Wednesday, December 19, 2012
When Marah Zahalka was twelve, she used to ride in the back seat of a car while her mother taught other adults how to drive. And it eventually turned her into a competition auto racer in a part of the world where some women aren't allowed to drive at all. A member of a five-woman group of Palestinians called the "Speed Sisters," Zahalka -- at twenty-one -- is one of the youngest.
In the West Bank, where people's lives are largely controlled by neighboring Israel, cars represent a form of freedom, however prescribed the roadways are by checkpoints, permits, and interrogations. But the Middle East doesn't always encourage women to encroach on areas perceived as belonging to males. Enter the in-your-face woman.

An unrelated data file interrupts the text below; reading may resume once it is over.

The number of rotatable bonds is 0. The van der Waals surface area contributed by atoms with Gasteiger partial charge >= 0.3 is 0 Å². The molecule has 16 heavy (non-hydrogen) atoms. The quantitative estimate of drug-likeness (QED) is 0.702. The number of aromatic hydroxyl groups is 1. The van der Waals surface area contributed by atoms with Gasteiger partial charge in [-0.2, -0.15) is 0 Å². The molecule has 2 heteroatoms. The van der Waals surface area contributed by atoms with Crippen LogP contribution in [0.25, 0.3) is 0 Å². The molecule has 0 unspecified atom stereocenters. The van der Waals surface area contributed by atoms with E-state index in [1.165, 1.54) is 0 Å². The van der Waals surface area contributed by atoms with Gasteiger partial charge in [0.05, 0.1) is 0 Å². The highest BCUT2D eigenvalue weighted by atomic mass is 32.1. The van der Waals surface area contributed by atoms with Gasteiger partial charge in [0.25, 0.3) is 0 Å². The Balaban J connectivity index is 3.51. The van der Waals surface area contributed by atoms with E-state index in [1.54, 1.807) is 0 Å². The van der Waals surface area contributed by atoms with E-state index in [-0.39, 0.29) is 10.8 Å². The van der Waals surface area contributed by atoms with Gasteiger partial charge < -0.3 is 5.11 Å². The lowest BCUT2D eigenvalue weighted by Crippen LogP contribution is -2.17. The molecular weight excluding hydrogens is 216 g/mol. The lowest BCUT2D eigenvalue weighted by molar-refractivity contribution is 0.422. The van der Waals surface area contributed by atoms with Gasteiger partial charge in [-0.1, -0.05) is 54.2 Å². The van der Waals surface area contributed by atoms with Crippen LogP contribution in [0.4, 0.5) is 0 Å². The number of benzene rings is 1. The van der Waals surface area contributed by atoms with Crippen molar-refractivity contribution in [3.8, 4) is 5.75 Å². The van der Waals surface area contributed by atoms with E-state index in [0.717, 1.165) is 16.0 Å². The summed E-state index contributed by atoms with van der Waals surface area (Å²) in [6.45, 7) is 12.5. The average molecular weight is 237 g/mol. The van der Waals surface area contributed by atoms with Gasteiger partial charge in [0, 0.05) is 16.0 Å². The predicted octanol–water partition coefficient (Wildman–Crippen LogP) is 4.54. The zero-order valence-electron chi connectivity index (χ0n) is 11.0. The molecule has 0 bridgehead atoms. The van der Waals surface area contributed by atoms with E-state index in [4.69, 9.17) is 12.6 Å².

Zahalka not only competes full-throttle against her other Speed Sisters, but she -- like them -- competes against and often beats male racers on the track, gaining attention and respect around the world while doing so. Toughened by her years growing up in troubled Jenin, Zahalka considers racing her way of taking a stand for what she believes in about being a woman and being a Palestinian. "When I'm racing," she says, "I feel like I'm resisting the occupation."